Minnpost: Visits to Cuba will be new for many Americans, but Rep. Rick Nolan’s been there
This week, President Barack Obama embarked on his first visit to Cuba — the first by a U.S. president to the country since Calvin Coolidge visited in 1928.
For the occasion, he was joined by administration officials, members of Congress, American business leaders, even professional baseball players — and for many of them, it was a first trip, or a follow-up to a recent trip taken in the wake of the U.S.-Cuba thaw initiated in December 2014.
But for Rep. Rick Nolan, visits to Cuba aren’t a new thing: the Democratic congressman from Minnesota’s Eighth District first traveled to Cuba in 1977, during his first stint in Congress, as part of a team sent to negotiate the release of American prisoners being held by the regime of Fidel Castro.
In an interview with MinnPost, Nolan reflected on his first visit, and the changes — and lack thereof — that he saw in the country and its politics upon returning 40 years later.
1977: A meeting with Fidel Castro
Nolan’s first trip to Cuba began when President Jimmy Carter and his administration decided to enlist him on a team of negotiators, which included other government officials and members of Congress. The mission was to make inroads with the regime, as part of Carter’s broader foreign policy platform, and to see if they could secure the release of a group of five Americans who had been jailed on espionage charges in the early 1960s.'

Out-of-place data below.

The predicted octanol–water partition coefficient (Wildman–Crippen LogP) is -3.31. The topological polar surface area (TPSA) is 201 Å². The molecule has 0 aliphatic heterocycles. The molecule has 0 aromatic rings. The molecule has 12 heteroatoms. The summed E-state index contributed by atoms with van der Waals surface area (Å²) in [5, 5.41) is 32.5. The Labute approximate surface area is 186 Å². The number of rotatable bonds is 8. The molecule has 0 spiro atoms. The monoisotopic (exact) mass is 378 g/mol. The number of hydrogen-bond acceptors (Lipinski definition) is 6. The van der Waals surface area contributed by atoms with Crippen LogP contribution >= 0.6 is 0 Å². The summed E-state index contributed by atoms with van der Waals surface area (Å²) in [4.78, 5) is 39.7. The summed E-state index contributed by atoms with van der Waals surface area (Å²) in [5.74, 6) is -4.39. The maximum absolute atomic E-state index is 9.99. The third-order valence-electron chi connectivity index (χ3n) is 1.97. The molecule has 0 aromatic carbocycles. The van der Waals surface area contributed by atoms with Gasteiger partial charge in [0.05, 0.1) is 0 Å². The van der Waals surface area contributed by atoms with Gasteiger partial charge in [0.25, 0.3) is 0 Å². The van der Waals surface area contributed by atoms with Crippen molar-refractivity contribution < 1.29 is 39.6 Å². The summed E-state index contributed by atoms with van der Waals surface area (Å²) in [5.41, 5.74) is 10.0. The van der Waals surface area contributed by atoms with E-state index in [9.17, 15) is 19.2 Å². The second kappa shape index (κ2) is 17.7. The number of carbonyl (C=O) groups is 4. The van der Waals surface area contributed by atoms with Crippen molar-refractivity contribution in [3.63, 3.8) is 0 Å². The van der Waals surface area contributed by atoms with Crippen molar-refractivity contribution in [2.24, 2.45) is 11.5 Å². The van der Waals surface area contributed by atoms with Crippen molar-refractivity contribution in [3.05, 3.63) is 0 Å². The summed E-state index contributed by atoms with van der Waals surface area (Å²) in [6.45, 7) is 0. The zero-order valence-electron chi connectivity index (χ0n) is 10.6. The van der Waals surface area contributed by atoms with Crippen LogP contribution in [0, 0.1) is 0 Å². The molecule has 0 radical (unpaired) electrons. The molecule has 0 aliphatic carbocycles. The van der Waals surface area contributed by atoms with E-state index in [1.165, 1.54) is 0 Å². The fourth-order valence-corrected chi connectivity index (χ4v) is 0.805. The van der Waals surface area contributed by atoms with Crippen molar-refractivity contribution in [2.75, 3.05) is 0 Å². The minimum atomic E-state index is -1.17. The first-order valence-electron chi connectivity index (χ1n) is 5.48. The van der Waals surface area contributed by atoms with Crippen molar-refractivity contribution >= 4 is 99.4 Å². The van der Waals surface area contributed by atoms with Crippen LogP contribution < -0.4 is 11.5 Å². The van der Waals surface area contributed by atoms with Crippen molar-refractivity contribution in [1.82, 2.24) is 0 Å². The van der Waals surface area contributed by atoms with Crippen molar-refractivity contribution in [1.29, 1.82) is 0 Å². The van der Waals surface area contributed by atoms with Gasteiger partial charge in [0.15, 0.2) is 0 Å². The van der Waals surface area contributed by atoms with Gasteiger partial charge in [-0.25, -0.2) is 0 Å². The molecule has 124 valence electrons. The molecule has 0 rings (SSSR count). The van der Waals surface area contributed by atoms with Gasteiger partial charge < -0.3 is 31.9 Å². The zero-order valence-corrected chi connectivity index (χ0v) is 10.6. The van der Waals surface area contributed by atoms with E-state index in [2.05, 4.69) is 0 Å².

Nolan recalls being on the island for about a week, and had time to interact relatively freely with the Cuban people while waiting to get the summons to meet with Castro himself. “When I went, all I knew is, we were going to have a meeting with Castro. I had no idea for sure where and when,” Nolan says.
One night, Nolan and his U.S. colleagues met with Castro around midnight. During a six-hour-long session, Nolan recalls a wide-ranging conversation with the fatigues-clad dictator, which included negotiation talk but also a discussion of agriculture and farming techniques. (According to Nolan, Castro was fixated on the productivity of American Holstein cows.)
Nolan recalled Castro as “a remarkable man … exceptionally bright, unbelievably well-informed, and very charismatic, and on a personal level, very engaging.”